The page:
By Hector Gonzalez: A couple of months back, while out having dinner in Los Angeles, I ran into a former boxing world champion, who, as of recent, was also a boxing commentator for one of the major networks (I will not name him).
We shook hands, took a picture, and talked boxing briefly. I asked him what he thought about the upcoming Teofimo Lopez vs. Vasily Lomachenko bout, and his response was a lens into what many boxing insiders feel about Lomachenko.
This former world champion is often on interviews and former commentator on national T.V. He is often seen in interviews with all smiles and levelheadedness. However, when asked about Lomachenko, he became an outspoken critic.
His response is telling of an unspoken sentiment within boxing regarding the career of Lomachenko, that the way his professional boxing career has unfolded has been disrespectful to the sport of boxing.
Tank Davis and Adrien Broner are on record talking about this; both have said that; calling someone with 13 fights (at the time) one of the best fighters of all time was a disrespect to boxing. They are right, and this topic goes even further.
Initially, Vasily Lomachenko was supposed to sign with Golden Boy Promotions. They were the front runner for signing negotiations. However, the negotiations fell through because of one major caveat, Lomachenko demanded to be given a world title shot immediately, something that Golden Boy was unwilling to agree to. Thus Lomachenko signed with Bob Arum’s Top Rank instead, willing to give him an immediate title shot.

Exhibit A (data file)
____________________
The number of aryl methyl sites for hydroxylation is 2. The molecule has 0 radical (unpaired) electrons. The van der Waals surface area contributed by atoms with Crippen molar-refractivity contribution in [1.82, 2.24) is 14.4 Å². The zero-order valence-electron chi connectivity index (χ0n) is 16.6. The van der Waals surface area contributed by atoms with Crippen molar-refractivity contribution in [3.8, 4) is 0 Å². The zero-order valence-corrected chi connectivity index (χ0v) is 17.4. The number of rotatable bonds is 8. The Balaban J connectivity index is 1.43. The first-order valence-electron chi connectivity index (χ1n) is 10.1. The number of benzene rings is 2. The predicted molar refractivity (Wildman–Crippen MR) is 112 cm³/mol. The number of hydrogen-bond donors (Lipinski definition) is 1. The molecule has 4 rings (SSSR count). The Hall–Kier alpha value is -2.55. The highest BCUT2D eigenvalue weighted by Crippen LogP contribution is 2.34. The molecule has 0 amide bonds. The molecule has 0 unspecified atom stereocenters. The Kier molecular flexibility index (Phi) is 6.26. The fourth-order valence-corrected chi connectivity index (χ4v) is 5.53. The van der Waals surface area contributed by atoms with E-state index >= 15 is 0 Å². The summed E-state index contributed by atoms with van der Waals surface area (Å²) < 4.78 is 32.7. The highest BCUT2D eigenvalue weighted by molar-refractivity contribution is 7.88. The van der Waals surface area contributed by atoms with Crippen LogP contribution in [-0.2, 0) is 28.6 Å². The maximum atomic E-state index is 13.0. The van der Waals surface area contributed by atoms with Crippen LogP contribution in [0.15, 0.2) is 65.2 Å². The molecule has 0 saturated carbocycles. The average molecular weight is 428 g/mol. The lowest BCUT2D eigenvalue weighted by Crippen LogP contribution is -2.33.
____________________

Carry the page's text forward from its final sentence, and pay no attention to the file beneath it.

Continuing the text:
The narrative that Lomachenko is the fastest fighter to become a world champion is understood by most as an accomplishment (which it is). Still, it has to be critically analyzed by questioning if a fighter with 1 professional fight deserves a world title shot. First, let me continue, does a fighter who gets a title on his second fight, loses that fight deserve a title shot on his third fight?
Let me reframe the question, how does a fighter get a title shot on his second fight, lose that second fight, and immediately get a title shot on his third fight? Where is the respect for the fighters waiting in line?
Some pundits have even said that Lomachenko was the best fighter of all time, saying he’s the current pound for pound champion, even claiming that he’s better than Floyd Mayweather and Muhammad Ali.
I’ll address this topic later in the article based on skill. Still, first, I want to continue with the topic of ‘respect.’ I’ll start with Orlando Salido, Orlando Salido was never in the elite class of featherweights, but he is a boxer that has given much to the sport of boxing; he’s given us 3 fight of the year candidates, his resume includes the likes of Juan Manuel Marquez, Robert the Ghost Guerrero, Yuriokis Gamboa, Mikey Garcia, Juan Manuel Lopez, truly a treat for the sport of boxing.
Orlando Salido went on to defeat Lomachenko in 2013, and yet Salido’s name goes on to be tarnished, “he didn’t make weight,” “low blows’, where is the respect for the old veteran. Orlando Salido used most of his boxing earnings to invest in apartments, yet he never truly received a payday; Orlando Salido was an Uber driver on the side even as a World Champion after the Lomachenko fight.
The old Veteran was willing to give Lomachenko the rematch but wanted a million-dollar payday, yet it is often suggested that Salido was the one that didn’t want the fight. Where is the respect for the old veteran?